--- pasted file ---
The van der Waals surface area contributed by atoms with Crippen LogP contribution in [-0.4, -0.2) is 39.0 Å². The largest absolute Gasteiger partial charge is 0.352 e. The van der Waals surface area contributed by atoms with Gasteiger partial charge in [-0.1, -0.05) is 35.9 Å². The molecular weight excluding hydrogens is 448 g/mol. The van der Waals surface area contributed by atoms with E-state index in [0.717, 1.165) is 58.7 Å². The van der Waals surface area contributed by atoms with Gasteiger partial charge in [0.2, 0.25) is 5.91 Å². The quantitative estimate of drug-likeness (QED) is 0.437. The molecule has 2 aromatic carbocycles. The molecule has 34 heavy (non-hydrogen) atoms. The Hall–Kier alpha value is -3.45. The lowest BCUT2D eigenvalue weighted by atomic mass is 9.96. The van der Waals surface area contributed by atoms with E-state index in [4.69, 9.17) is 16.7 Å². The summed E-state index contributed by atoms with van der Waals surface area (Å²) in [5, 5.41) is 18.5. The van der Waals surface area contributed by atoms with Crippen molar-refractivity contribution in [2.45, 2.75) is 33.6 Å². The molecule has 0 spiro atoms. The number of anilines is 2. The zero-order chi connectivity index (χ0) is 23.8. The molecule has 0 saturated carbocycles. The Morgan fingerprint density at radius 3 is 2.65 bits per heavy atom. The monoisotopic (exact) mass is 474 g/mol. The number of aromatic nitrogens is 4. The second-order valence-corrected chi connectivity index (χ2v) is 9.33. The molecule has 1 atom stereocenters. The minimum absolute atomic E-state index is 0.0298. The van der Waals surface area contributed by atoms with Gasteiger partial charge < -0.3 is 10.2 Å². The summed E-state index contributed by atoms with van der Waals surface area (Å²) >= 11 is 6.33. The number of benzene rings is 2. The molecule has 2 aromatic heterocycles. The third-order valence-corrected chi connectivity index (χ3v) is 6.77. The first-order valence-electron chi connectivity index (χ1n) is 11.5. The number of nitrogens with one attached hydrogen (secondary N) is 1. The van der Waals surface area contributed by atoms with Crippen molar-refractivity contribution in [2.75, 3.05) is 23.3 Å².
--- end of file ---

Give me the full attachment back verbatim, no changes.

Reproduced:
The van der Waals surface area contributed by atoms with Crippen LogP contribution in [-0.4, -0.2) is 39.0 Å². The largest absolute Gasteiger partial charge is 0.352 e. The van der Waals surface area contributed by atoms with Gasteiger partial charge in [-0.1, -0.05) is 35.9 Å². The molecular weight excluding hydrogens is 448 g/mol. The van der Waals surface area contributed by atoms with E-state index in [0.717, 1.165) is 58.7 Å². The van der Waals surface area contributed by atoms with Gasteiger partial charge in [0.2, 0.25) is 5.91 Å². The quantitative estimate of drug-likeness (QED) is 0.437. The molecule has 2 aromatic carbocycles. The molecule has 34 heavy (non-hydrogen) atoms. The Hall–Kier alpha value is -3.45. The lowest BCUT2D eigenvalue weighted by atomic mass is 9.96. The van der Waals surface area contributed by atoms with E-state index in [4.69, 9.17) is 16.7 Å². The summed E-state index contributed by atoms with van der Waals surface area (Å²) in [5, 5.41) is 18.5. The van der Waals surface area contributed by atoms with Crippen molar-refractivity contribution in [2.45, 2.75) is 33.6 Å². The molecule has 0 spiro atoms. The number of anilines is 2. The zero-order chi connectivity index (χ0) is 23.8. The molecule has 0 saturated carbocycles. The Morgan fingerprint density at radius 3 is 2.65 bits per heavy atom. The monoisotopic (exact) mass is 474 g/mol. The number of aromatic nitrogens is 4. The second-order valence-corrected chi connectivity index (χ2v) is 9.33. The molecule has 1 atom stereocenters. The minimum absolute atomic E-state index is 0.0298. The van der Waals surface area contributed by atoms with Gasteiger partial charge < -0.3 is 10.2 Å². The summed E-state index contributed by atoms with van der Waals surface area (Å²) >= 11 is 6.33. The number of benzene rings is 2. The molecule has 2 aromatic heterocycles. The third-order valence-corrected chi connectivity index (χ3v) is 6.77. The first-order valence-electron chi connectivity index (χ1n) is 11.5. The number of nitrogens with one attached hydrogen (secondary N) is 1. The van der Waals surface area contributed by atoms with Crippen molar-refractivity contribution in [2.75, 3.05) is 23.3 Å².